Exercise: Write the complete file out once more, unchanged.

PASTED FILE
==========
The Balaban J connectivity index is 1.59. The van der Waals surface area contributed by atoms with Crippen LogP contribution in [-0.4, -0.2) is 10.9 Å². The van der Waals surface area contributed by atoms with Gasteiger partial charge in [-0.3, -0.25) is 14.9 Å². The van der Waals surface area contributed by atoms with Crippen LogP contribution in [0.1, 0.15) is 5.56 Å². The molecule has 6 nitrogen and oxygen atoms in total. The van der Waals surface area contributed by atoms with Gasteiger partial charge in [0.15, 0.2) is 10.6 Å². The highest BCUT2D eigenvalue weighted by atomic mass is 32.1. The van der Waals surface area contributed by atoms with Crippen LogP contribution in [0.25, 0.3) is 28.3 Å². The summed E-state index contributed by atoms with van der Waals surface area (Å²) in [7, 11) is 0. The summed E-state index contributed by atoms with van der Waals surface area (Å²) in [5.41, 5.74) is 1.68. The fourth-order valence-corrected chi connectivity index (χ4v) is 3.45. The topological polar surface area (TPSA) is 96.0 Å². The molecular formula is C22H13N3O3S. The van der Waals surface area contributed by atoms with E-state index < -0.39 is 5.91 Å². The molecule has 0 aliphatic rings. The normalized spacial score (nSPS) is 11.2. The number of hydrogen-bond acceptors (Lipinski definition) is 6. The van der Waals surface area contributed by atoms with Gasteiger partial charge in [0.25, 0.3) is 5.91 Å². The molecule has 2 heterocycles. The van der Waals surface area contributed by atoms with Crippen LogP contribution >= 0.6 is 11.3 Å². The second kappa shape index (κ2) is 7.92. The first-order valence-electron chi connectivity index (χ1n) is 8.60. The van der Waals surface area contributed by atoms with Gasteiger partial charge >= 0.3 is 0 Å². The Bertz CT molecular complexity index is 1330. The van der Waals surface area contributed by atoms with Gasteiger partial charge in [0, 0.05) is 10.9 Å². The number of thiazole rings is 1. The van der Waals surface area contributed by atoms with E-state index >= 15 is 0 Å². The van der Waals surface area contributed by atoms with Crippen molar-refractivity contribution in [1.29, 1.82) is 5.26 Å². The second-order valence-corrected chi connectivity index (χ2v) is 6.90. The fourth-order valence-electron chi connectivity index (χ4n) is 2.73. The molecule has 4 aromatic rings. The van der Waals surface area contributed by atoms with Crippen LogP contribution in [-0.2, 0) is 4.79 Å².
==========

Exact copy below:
The Balaban J connectivity index is 1.59. The van der Waals surface area contributed by atoms with Crippen LogP contribution in [-0.4, -0.2) is 10.9 Å². The van der Waals surface area contributed by atoms with Gasteiger partial charge in [-0.3, -0.25) is 14.9 Å². The van der Waals surface area contributed by atoms with Crippen LogP contribution in [0.1, 0.15) is 5.56 Å². The molecule has 6 nitrogen and oxygen atoms in total. The van der Waals surface area contributed by atoms with Gasteiger partial charge in [0.15, 0.2) is 10.6 Å². The highest BCUT2D eigenvalue weighted by atomic mass is 32.1. The van der Waals surface area contributed by atoms with Crippen LogP contribution in [0.25, 0.3) is 28.3 Å². The summed E-state index contributed by atoms with van der Waals surface area (Å²) in [7, 11) is 0. The summed E-state index contributed by atoms with van der Waals surface area (Å²) in [5.41, 5.74) is 1.68. The fourth-order valence-corrected chi connectivity index (χ4v) is 3.45. The topological polar surface area (TPSA) is 96.0 Å². The molecular formula is C22H13N3O3S. The van der Waals surface area contributed by atoms with E-state index < -0.39 is 5.91 Å². The molecule has 0 aliphatic rings. The normalized spacial score (nSPS) is 11.2. The number of hydrogen-bond acceptors (Lipinski definition) is 6. The van der Waals surface area contributed by atoms with Gasteiger partial charge in [0.25, 0.3) is 5.91 Å². The molecule has 2 heterocycles. The van der Waals surface area contributed by atoms with Crippen LogP contribution >= 0.6 is 11.3 Å². The second kappa shape index (κ2) is 7.92. The first-order valence-electron chi connectivity index (χ1n) is 8.60. The van der Waals surface area contributed by atoms with Gasteiger partial charge >= 0.3 is 0 Å². The Bertz CT molecular complexity index is 1330. The van der Waals surface area contributed by atoms with Gasteiger partial charge in [0, 0.05) is 10.9 Å². The number of thiazole rings is 1. The van der Waals surface area contributed by atoms with E-state index >= 15 is 0 Å². The van der Waals surface area contributed by atoms with Crippen molar-refractivity contribution in [1.29, 1.82) is 5.26 Å². The second-order valence-corrected chi connectivity index (χ2v) is 6.90. The fourth-order valence-electron chi connectivity index (χ4n) is 2.73. The molecule has 4 aromatic rings. The van der Waals surface area contributed by atoms with Crippen LogP contribution in [-0.2, 0) is 4.79 Å².